Barbecue Season Is In Full Swing: Don’t Go Up In Flames
The joys of outdoor cooking also bring fire and associated risks. Here are some safety reminders for gas and propane barbecues to protect you and your property from harm or damage.
• Never operate a barbecue in an enclosed space, close to a structure, or near combustibles. Have a one metre radius around it free of obstructions.
• Keep your barbecue in tip top shape. Check for hose breakage, valve leaks, and other parts before securing the tank well and turning on the gas.
• When in use, never leave the grill unattended, and when finished turn the tank off before the burners so the remaining gas in the lines can burn off. This can help prevent a flash the next time the BBQ is in use.
• Make sure your fire extinguisher is easily accessible and in good working order.
• Propane companies use an additive to create an unpleasant odour like rotten eggs to make a propane leak easier to detect, so you can shut off supply immediately, stop using the grill, and clear the area.
• Although the risk of carbon monoxide is low when using a BBQ outdoors, it is not entirely eliminated. Learn to recognize the signs of CO2 poisoning and take appropriate action.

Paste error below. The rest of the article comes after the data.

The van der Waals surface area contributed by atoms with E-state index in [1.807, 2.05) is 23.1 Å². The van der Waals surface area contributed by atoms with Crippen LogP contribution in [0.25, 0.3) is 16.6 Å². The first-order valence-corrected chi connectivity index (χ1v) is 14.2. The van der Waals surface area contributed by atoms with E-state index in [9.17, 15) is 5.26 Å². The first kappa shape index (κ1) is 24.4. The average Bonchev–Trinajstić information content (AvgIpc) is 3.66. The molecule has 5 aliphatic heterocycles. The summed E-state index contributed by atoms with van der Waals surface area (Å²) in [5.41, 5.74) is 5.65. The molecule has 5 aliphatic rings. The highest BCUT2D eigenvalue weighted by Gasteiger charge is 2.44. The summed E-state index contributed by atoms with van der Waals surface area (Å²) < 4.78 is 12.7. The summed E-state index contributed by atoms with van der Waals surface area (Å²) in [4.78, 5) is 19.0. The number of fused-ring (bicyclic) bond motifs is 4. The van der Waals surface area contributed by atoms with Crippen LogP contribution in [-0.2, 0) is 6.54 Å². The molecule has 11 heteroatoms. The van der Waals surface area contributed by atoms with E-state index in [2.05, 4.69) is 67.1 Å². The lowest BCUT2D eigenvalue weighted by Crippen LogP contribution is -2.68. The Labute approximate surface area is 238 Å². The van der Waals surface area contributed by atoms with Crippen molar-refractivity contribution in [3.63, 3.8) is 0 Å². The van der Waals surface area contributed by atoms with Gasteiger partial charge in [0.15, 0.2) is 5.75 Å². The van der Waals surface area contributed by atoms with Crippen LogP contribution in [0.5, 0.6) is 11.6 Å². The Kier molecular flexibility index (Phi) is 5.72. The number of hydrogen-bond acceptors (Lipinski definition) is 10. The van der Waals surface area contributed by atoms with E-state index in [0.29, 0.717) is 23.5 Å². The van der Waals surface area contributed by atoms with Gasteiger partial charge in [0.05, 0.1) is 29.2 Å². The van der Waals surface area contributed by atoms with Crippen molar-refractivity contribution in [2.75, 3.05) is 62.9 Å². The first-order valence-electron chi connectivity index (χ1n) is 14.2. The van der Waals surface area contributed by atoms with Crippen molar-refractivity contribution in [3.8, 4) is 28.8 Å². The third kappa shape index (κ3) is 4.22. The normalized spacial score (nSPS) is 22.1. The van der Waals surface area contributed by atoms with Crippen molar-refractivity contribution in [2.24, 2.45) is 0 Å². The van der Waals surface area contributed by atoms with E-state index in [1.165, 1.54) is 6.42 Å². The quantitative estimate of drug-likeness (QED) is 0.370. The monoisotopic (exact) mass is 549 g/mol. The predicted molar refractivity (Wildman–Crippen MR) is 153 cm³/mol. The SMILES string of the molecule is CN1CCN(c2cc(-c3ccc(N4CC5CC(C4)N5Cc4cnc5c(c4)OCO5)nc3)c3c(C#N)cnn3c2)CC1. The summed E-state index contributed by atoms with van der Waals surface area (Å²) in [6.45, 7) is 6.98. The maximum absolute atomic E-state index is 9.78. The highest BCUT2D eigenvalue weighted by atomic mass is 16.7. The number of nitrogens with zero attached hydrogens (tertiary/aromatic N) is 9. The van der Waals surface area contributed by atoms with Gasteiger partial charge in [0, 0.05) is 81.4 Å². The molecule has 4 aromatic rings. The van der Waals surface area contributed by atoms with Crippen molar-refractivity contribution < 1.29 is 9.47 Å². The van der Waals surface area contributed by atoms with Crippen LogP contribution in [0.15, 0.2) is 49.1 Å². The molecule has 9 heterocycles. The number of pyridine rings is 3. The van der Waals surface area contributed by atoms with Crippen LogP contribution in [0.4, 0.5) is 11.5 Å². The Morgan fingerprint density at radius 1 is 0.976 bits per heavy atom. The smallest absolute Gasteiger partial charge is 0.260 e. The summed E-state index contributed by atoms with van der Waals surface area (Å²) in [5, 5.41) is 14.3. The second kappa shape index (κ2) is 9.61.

• Store propane tanks in an upright position, in a spot where they are unlikely to be knocked or bumped to prevent any safety risk.
Extreme weather events are becoming more frequent. In 2013, the Canadian insurance industry paid out $3.2 billion in claims due to severe weather. The torrential rain experienced in Toronto last summer was the most expensive natural disaster in Ontario history with preliminary estimates coming in at $850 million.
Speak with your insurance provider to help you understand your coverages, limits and deductibles. It is incorrect to assume “Acts of God” are not covered. The terminology is not present in policy wordings. Damage due to rain, wind, and hail are covered, but overland flooding is not. A “water” endorsement on the policy deals with sewer backup and sump pump issues. Have the conversation to review these areas and to review your values which usually increase over time, especially with the prevalence of “man caves” in basement areas of the home.